Tuesday, November 27, 2007

CBC Radio Show about Chacala and other News Bulletins

Today's weather in Chacala seems to have varied from low of 77 to a high of 89 degrees F.
The humidity apparently stayed between 92 whatevers to 55 whatevers. I don't have a clue about humidity.

After I am fluent in Spanish I will start in on the concept of measuring humidity. Maybe, if I still care, in the year 2013.Under the guise of educating the public, today I am offering a variety of news tips.
A big wrestling show, never one of my favorite events, is arriving in Las Varas next week. Luckily for those of us in Chacala, the show is being heavily advertised all around town.The boy in the middle proudly told me that the father of the little girl is the star in the middle of the poster. They didn't know how much the shows costs, which is fine because I already have plans for that night.
And here is the real news. Marjorie Greaves, a Public Television producer on Vancouver Island spent part of her vacation in Chacala last winter creating a program for the CBC "Dispatches" radio program.The focus of the show is the Techos de Mexico program here in Chacala. It's a program offering interest-free loans to families who want to build a combination home and rental units structure on their property.I won't talk about it because the radio show describes it well.
Here is the intro

Making Ends Meet in MexicoLinkIn Mexico, the difference between poverty and prosperity is sometimes just a place to call your own.

It certainly was for Aurora Hernandez and her family.

In their coastal village, a Godfather and a modest guest house changed their lives forever, as we hear now from journalist Marjorie Greaves.

And the link


And then click on blue highlighted line "Listen to Part two in Real Audio".
You can see photos and make reservations thru Chacala Vacation Rentals

The 8 minute recording includes interviews with Jose Enrique de Valle, the creator of the program, and home and rental owners Aurora, Beto, and Leti .


Brenda said...

Never mind my last comment, I found the broadcast by doing a search.

Andee said...

I fixed the bad link to the show. Andee

Gin said...

Andee, this may be all and good but from what I glean from your blogs the infrastructure (if there is any such thing) is already strained to the max. The more publicity the more people will come. You already indicate that during the "season" the beautiful paradise is overloaded. Too bad for more publicity.

Andee said...

Hi Gin,

My point of view is that short-stay tourism is okay for Chacala. There are tourists who come here from other parts of Mexico, from Europe, Canada and the U.S., and they stay for a few weeks, or maybe a little longer, and go on their way. Maybe to return next year.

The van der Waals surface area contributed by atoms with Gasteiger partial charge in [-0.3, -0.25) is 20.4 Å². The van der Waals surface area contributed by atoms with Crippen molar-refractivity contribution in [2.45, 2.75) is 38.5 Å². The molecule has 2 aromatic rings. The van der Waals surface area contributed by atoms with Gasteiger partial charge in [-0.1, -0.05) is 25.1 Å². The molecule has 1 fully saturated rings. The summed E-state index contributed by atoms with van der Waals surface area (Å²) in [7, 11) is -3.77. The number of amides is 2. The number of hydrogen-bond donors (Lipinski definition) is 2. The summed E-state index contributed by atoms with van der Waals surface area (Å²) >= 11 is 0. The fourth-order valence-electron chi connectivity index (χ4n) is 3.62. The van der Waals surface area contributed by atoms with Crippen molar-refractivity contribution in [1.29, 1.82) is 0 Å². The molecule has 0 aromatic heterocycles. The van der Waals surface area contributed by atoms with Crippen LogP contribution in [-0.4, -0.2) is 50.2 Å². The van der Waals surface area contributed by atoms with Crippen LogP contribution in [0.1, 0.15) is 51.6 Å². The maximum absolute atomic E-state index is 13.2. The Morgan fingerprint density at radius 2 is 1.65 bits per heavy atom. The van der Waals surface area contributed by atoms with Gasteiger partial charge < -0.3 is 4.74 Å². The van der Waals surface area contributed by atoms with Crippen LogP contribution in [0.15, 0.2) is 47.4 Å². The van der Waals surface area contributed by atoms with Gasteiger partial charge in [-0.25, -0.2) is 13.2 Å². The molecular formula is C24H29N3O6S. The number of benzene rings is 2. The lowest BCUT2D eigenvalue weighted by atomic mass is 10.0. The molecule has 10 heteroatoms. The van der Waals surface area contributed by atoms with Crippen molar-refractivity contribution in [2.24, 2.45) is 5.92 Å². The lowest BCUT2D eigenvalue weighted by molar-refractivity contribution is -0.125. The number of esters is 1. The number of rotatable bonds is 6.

They generally don't have time to destroy the physical environment in Chacala, or to treat local people with disresect and rudeness or to break the laws here.

Mostly they don't have jetskis, motos, Hummers, or try to block off access to the beach. Or build monster houses.

They do bring money, generousity for the scholarship program, and in the past, a lot of volunteer labor.

And they don't build ugly buildings, destroy the natural environment with real estate schemes, or run land prices up so high that local people can't live here.

Tourists who stay for a week or a month don't try (or aren't successful at trying to impose their values, ideas or culture on local people. And they don't have the power to insist things be done the gringo way.

But gringos who come here to make big bucks in Chacala real estate, or to try to impose their values or religion or whatever on local people are a problem. You see it happening everywhere where the wealthy see a chance to "invest" in real estate. They usually don't have a clue about local culture, or respect for local residents or their way of life.

Ignoring for the moment the situation with some RV's most short-term visitors to Chacala bring cash and a spirit of curiosity and respect. And, I, personally that's that's okay.

Particularly when the rental owners are local Mexicans. As opposed to gringos with trying to compete with local landladies with big advertising campaigns and so on.

I hope this makes sense.
I don't like the LA Times article or the various other articles in the press about Chacala.

Mostly because those articles seem to draw people who don't have a clue about Mexico and don't care to learn. They want to hang out on the beach and whatever.

I try to write about things that I hope draw people to Chacala who bring money. But also gentle spirits. People who will come with an open to a new experience and ready to open their minds and hearts to another culture and another way of life.

I think that radio thing might draw the kind of people who are trying to be, at the least, a benign presence in Chacala. And at best, people who want to be involved, or offer scholarship. Or learn Spanish, or a new skill here. Or to bring things for the Kinder kids.

Who come to Chacala because they are curious, and want to learn about life here. Besides enjoying the incredible beach, the small town environment, and the local residents who welcome them.

That's where I am at today. Tomorrow, who knows?